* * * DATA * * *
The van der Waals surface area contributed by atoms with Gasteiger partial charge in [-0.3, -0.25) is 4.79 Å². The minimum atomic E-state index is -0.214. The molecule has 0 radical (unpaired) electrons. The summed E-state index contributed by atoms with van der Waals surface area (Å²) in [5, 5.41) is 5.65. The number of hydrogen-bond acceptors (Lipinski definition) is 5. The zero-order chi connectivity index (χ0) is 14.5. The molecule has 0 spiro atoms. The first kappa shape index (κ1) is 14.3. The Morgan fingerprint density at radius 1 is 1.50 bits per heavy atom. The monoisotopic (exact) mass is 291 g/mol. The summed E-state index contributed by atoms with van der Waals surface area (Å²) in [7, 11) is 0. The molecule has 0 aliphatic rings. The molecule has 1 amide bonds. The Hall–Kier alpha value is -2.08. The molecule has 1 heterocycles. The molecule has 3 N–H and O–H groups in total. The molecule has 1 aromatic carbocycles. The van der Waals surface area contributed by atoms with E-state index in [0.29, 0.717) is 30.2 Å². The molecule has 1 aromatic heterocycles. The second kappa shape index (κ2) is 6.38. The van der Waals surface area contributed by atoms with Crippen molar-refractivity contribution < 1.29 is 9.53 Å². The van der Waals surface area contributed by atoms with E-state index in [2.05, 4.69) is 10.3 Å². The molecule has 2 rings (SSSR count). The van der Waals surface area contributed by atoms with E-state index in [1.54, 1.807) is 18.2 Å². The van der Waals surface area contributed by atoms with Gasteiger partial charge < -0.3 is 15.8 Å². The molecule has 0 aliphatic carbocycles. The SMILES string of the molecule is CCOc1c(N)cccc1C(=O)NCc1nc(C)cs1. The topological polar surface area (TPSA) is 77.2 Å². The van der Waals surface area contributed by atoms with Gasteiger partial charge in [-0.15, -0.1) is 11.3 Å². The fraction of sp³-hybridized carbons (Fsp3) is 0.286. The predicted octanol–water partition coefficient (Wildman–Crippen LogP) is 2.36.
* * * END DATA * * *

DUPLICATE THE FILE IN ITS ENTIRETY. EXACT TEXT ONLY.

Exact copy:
The van der Waals surface area contributed by atoms with Gasteiger partial charge in [-0.3, -0.25) is 4.79 Å². The minimum atomic E-state index is -0.214. The molecule has 0 radical (unpaired) electrons. The summed E-state index contributed by atoms with van der Waals surface area (Å²) in [5, 5.41) is 5.65. The number of hydrogen-bond acceptors (Lipinski definition) is 5. The zero-order chi connectivity index (χ0) is 14.5. The molecule has 0 spiro atoms. The first kappa shape index (κ1) is 14.3. The Morgan fingerprint density at radius 1 is 1.50 bits per heavy atom. The monoisotopic (exact) mass is 291 g/mol. The summed E-state index contributed by atoms with van der Waals surface area (Å²) in [7, 11) is 0. The molecule has 0 aliphatic rings. The molecule has 1 amide bonds. The Hall–Kier alpha value is -2.08. The molecule has 1 heterocycles. The molecule has 3 N–H and O–H groups in total. The molecule has 1 aromatic carbocycles. The van der Waals surface area contributed by atoms with E-state index in [0.29, 0.717) is 30.2 Å². The molecule has 1 aromatic heterocycles. The second kappa shape index (κ2) is 6.38. The van der Waals surface area contributed by atoms with Crippen molar-refractivity contribution < 1.29 is 9.53 Å². The van der Waals surface area contributed by atoms with E-state index in [2.05, 4.69) is 10.3 Å². The molecule has 2 rings (SSSR count). The van der Waals surface area contributed by atoms with E-state index in [1.54, 1.807) is 18.2 Å². The van der Waals surface area contributed by atoms with Gasteiger partial charge < -0.3 is 15.8 Å². The molecule has 0 aliphatic carbocycles. The SMILES string of the molecule is CCOc1c(N)cccc1C(=O)NCc1nc(C)cs1. The topological polar surface area (TPSA) is 77.2 Å². The van der Waals surface area contributed by atoms with Gasteiger partial charge in [-0.15, -0.1) is 11.3 Å². The fraction of sp³-hybridized carbons (Fsp3) is 0.286. The predicted octanol–water partition coefficient (Wildman–Crippen LogP) is 2.36.